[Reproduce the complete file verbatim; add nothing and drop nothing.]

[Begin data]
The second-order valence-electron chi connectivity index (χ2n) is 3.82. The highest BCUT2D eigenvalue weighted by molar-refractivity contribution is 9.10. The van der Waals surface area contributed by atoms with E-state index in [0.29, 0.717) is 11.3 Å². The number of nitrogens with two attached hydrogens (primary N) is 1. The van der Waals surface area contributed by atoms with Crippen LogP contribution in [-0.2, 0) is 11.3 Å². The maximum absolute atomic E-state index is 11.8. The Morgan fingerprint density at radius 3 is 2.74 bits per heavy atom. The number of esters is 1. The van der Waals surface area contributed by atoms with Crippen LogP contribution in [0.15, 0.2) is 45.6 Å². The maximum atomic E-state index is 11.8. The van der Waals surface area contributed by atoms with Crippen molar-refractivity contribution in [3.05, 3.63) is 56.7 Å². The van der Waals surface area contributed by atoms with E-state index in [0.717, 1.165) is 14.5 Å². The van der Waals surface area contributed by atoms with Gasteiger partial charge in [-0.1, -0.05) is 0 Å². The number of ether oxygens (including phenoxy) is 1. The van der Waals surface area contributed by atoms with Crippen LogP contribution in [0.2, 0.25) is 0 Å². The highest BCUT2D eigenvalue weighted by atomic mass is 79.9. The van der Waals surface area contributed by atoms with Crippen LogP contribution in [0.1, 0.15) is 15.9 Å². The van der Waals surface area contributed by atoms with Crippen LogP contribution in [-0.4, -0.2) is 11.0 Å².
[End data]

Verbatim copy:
The second-order valence-electron chi connectivity index (χ2n) is 3.82. The highest BCUT2D eigenvalue weighted by molar-refractivity contribution is 9.10. The van der Waals surface area contributed by atoms with E-state index in [0.29, 0.717) is 11.3 Å². The number of nitrogens with two attached hydrogens (primary N) is 1. The van der Waals surface area contributed by atoms with Crippen LogP contribution in [-0.2, 0) is 11.3 Å². The maximum absolute atomic E-state index is 11.8. The Morgan fingerprint density at radius 3 is 2.74 bits per heavy atom. The number of esters is 1. The van der Waals surface area contributed by atoms with Crippen LogP contribution in [0.15, 0.2) is 45.6 Å². The maximum atomic E-state index is 11.8. The van der Waals surface area contributed by atoms with Crippen molar-refractivity contribution in [3.05, 3.63) is 56.7 Å². The van der Waals surface area contributed by atoms with E-state index in [0.717, 1.165) is 14.5 Å². The van der Waals surface area contributed by atoms with Gasteiger partial charge in [-0.1, -0.05) is 0 Å². The number of ether oxygens (including phenoxy) is 1. The van der Waals surface area contributed by atoms with Crippen LogP contribution in [0.2, 0.25) is 0 Å². The highest BCUT2D eigenvalue weighted by atomic mass is 79.9. The van der Waals surface area contributed by atoms with Crippen LogP contribution in [0.1, 0.15) is 15.9 Å². The van der Waals surface area contributed by atoms with Crippen LogP contribution in [-0.4, -0.2) is 11.0 Å².